I happened to start the work in Rwanda but I’ve been thinking about the year 1994 in relation to both countries over a period of 10 or 20 years. I noticed how the kids, particularly in South Africa, don’t carry the same historical baggage as their parents. I find their engagement with the world to be very refreshing in that they are not burdened by the past, but at the same time you witness them growing up with these liberation narratives that are in some ways fabrications. It’s like you know something they don’t know about the potential failure or shortcomings of these narratives …
Most of the images were taken in villages around Rwanda and South Africa. There’s a thin line between nature being seen as idyllic and as a place where terrible things happen – permeated by genocide, a constantly contested space. Seen as a metaphor, it’s as if the further you leave the city and its systems of control, the more primal things become. At times the children appear conservative, existing in an orderly world; at other times there’s something feral about them, as in Lord of the Flies, a place devoid of rules. This is most noticeable in the Rwanda images where clothes donated from Europe, with particular cultural significations, are transposed into a completely different context.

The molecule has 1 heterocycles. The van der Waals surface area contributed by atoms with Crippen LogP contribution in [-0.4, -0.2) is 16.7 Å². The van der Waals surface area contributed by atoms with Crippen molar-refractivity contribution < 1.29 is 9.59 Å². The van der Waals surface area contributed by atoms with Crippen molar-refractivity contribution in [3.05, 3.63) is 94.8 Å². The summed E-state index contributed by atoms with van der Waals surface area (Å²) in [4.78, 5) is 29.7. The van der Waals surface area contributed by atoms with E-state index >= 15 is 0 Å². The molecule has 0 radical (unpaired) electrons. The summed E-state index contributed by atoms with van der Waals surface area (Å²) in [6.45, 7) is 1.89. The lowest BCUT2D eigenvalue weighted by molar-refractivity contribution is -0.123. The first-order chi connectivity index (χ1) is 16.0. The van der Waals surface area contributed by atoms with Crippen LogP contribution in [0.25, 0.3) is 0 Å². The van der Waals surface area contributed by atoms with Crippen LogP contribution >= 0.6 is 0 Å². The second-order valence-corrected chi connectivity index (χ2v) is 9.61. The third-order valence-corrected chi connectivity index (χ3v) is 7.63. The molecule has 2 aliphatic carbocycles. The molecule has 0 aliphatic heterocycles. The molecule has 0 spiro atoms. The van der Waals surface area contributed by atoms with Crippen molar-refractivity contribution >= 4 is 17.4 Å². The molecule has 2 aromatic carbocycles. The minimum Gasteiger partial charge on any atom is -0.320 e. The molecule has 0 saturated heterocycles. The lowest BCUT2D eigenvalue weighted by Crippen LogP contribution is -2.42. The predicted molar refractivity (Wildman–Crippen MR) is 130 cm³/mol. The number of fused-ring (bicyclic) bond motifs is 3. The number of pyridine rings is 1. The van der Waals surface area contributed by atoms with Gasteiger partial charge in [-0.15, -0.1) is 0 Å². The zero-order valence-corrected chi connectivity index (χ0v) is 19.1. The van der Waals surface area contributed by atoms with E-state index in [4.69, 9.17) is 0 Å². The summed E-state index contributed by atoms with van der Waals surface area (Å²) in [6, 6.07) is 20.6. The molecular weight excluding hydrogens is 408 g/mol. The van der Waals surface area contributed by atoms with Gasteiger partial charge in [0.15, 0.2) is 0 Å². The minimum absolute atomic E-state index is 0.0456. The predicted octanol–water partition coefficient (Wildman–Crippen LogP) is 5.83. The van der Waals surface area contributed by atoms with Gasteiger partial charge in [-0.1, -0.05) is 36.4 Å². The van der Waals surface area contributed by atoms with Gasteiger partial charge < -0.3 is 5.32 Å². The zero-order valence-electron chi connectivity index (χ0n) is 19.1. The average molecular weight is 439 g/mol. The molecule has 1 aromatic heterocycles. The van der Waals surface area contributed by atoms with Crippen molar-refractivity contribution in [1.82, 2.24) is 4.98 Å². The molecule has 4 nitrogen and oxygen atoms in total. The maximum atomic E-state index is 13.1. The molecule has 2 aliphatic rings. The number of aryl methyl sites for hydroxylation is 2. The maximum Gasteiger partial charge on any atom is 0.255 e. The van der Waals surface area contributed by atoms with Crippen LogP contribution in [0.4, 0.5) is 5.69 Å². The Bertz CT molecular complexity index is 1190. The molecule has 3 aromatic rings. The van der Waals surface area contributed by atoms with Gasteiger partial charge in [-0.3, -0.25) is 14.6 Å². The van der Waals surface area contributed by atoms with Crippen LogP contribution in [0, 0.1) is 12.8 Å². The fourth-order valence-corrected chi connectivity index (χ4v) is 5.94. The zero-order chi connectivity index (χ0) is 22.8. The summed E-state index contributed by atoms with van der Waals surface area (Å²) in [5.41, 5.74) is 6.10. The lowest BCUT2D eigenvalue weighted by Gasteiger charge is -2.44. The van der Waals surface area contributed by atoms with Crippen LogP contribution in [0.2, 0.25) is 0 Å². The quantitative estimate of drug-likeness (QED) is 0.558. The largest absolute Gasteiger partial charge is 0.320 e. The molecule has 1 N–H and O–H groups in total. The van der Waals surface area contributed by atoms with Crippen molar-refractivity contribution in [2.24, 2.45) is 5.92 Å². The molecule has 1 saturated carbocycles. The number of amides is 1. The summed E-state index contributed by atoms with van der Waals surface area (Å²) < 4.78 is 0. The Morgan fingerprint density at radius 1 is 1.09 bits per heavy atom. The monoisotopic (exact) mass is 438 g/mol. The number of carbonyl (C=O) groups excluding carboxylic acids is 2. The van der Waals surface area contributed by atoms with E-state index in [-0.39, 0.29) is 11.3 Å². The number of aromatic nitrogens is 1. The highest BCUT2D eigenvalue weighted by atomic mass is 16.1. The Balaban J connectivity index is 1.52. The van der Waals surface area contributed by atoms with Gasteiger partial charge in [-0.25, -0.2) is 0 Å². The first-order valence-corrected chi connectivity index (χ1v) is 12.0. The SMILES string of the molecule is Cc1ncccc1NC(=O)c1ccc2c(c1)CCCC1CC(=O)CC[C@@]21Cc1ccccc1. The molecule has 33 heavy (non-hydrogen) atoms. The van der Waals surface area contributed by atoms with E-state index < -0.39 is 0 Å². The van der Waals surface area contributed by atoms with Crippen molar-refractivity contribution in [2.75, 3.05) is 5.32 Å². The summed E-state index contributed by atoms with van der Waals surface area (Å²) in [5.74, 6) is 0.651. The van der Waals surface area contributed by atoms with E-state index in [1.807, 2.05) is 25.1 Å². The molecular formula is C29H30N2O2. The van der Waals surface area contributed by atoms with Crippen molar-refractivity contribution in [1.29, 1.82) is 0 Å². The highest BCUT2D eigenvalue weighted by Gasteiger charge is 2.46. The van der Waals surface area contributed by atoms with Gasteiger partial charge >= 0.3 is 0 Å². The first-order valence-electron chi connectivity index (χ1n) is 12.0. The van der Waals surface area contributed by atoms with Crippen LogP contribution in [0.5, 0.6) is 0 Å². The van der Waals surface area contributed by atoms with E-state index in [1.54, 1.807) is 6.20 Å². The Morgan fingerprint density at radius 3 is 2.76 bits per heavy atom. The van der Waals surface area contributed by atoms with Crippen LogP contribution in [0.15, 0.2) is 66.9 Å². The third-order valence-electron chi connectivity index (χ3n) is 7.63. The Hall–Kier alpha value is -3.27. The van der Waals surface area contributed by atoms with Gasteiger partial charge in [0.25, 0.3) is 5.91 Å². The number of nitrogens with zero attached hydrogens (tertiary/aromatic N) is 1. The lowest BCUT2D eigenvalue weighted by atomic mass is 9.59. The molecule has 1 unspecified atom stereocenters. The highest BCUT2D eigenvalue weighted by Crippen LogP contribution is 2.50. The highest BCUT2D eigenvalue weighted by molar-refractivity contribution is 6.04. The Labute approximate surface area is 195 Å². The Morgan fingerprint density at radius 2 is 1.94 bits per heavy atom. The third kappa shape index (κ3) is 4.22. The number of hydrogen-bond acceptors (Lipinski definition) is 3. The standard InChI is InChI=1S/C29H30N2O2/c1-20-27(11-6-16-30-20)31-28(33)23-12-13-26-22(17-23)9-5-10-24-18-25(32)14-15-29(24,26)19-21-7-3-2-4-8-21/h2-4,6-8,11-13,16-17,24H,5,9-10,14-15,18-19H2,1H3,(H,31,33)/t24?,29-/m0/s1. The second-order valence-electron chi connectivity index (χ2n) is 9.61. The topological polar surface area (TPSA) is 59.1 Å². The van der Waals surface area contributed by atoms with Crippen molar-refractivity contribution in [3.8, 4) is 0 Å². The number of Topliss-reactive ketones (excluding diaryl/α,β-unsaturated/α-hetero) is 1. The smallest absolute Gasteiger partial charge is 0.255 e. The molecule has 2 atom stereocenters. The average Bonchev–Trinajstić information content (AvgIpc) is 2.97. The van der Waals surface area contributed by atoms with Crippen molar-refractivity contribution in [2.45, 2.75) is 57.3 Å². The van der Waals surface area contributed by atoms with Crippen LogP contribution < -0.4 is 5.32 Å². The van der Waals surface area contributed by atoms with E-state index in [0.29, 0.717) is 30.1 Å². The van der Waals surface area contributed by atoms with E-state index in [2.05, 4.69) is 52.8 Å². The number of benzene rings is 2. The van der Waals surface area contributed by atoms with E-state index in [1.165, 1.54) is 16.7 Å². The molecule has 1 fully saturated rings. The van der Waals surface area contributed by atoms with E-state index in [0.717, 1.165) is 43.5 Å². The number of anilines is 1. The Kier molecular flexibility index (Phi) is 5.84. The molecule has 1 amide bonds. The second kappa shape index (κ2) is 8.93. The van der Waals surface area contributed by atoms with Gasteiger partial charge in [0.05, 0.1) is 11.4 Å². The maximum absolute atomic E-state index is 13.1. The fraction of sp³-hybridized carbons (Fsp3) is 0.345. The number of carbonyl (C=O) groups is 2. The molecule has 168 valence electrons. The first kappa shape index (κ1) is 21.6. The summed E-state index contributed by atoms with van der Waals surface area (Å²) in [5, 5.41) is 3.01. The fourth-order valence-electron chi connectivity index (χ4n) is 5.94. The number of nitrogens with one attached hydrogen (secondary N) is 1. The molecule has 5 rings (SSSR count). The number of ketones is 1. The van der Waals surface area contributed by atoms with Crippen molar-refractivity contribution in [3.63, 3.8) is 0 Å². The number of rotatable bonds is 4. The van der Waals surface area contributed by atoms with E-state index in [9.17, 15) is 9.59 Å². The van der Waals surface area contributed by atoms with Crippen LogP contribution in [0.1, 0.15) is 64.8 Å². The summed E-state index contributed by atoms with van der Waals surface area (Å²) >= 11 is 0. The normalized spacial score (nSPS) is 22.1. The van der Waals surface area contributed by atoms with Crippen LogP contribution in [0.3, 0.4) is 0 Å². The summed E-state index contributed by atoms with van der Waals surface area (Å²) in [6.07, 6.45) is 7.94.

Being a parent myself has shifted my way of looking at kids dramatically, so there is the challenge of photographing children unsentimentally. The act of photographing a child is so different – and in many ways more difficult – to making a portrait of an adult. The normal power dynamics between photographer and subject are subtly shifted. I searched for children who seemed already to have fully formed personalities. There is an honesty and a forthrightness which cannot otherwise be evoked.
Hugo's images are accompanied by an essay by Ashraf Jamal, who writes:
... [A]fter Nietzsche, I find his images to be human, all too human. Because his subjects are not framed by a prescriptive or projected value, they are never intended as representational or ideological embodiments. Rather, it is the singularity of the being of the subject, dynamically fused with the photographer's being, which returns image-making to its mortal coil.
Published by Prestel | 2016
Hardcover, 92 pages | ISBN 978-3-7913-8273-9 | Price: R780